‘Caste will not just go away with modernity’-This was one of the main thoughts emerged during the panel discussion on the book ‘Caste in contemporary India’ authored by Surinder S .Jodhka and Published by Routledge India. The book discussion was organised on 23rd February by Centre for regional studies, School of Social Sciences.
Dr.Arvind S.Susarla, Head, Centre for regional studies, introduced the book and the author to the audience. Prof.Sasheej Hedge, Department of Sociology, Dr. P. Thirumal, Department of Communication and Dr. K. Sathyanarayana, Department of Cultural studies-EFLU shared their thoughts on the book. Author of the book Prof. Surinder S .Jodhka, Centre for study of social systems-JNU, replied to the criticisms and queries raised by the discussants and the audience.
The book, which mainly focuses on the caste issues in Punjab, Haryana and parts of Uttar Pradesh, identifies three important moments in the understanding of caste. They are caste as tradition, caste as power and caste as humiliation. All the panel members unanimously agreed that the book identifies ‘caste as humiliation’ as the cementing factor of inequality.
Sharing his comments on the book, Prof. Sasheej Hedge said that study of caste requires a new vocabulary and new evidences should be incorporated in to the existing theories to make it more relevant. He also mentioned that capacity to aspire is an important factor that needs to be addressed while studying caste. He also raised the criticism that most often caste is seen as a cause rather than a consequence.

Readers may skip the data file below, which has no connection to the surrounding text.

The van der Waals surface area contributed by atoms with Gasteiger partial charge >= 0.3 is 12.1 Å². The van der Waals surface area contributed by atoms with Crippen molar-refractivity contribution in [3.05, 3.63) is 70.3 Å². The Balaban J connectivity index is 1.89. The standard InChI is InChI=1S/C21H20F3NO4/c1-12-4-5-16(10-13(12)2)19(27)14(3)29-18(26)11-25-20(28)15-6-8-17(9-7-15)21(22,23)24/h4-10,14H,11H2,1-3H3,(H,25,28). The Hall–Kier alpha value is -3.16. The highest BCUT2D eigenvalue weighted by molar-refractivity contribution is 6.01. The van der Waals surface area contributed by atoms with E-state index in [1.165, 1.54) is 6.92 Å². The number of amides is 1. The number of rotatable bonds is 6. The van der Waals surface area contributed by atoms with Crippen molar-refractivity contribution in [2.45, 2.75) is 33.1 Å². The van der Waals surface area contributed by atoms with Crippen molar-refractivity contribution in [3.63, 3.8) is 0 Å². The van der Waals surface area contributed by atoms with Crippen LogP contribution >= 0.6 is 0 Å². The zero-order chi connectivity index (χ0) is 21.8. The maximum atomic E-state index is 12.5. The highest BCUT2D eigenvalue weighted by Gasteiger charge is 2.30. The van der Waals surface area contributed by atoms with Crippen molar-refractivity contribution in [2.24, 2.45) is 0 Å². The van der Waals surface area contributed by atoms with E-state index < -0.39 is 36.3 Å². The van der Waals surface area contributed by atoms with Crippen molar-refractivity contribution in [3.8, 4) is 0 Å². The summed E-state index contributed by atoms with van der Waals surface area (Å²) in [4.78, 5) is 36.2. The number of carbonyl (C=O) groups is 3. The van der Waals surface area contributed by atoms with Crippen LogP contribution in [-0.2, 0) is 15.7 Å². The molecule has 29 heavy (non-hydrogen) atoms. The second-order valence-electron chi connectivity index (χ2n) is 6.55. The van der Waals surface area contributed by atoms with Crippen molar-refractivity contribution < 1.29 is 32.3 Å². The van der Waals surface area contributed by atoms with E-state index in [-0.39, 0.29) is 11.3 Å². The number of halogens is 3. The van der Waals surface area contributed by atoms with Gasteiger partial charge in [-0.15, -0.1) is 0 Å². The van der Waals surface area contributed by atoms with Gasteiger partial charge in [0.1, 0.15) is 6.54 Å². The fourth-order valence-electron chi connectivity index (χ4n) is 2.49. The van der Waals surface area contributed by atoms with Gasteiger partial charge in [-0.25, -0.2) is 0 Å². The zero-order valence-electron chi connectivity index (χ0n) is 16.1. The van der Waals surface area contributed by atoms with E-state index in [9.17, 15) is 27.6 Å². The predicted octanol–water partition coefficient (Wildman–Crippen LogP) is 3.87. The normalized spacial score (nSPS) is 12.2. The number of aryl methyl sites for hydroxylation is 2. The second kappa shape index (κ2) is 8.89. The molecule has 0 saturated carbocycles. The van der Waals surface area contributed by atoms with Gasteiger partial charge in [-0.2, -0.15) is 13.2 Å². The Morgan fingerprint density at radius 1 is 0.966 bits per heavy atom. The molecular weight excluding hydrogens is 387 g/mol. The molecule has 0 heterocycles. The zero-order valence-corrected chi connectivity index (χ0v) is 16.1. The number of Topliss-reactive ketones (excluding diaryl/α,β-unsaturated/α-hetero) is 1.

Dr. Thirumal congratulated the author for putting together complex issues ranging from socio political factors to philosophical aspects in a single book. He said that caste has been more political than philosophical in post-independent India.
Speaking on the occasion Dr. Sathyanarayana remembered his early association with the author. He pointed out that capitalism cannot annihilate caste system and caste is reinventing itself with the modernity. He also noted that caste remains an empirical reality.
All the discussants raised the criticism that even while the book is exciting in many aspects, it still tries to restrict itself in the existing paradigms of sociology of caste.
Replying to the comments and criticisms, author Surinder S. Jodhka said that ‘a critical sociology of caste’ is the need of the hour. He pointed out that proof is needed to prove the existence of caste when speaking to people who don’t understand the reality of caste. He said that the mainstream view point in India is that caste system will vanish with modernity. He argued that this view point is wrong. He said that neoliberal policies alone cannot liberate Dalits from caste issues.
By Joyel K.Pious, MA-Communication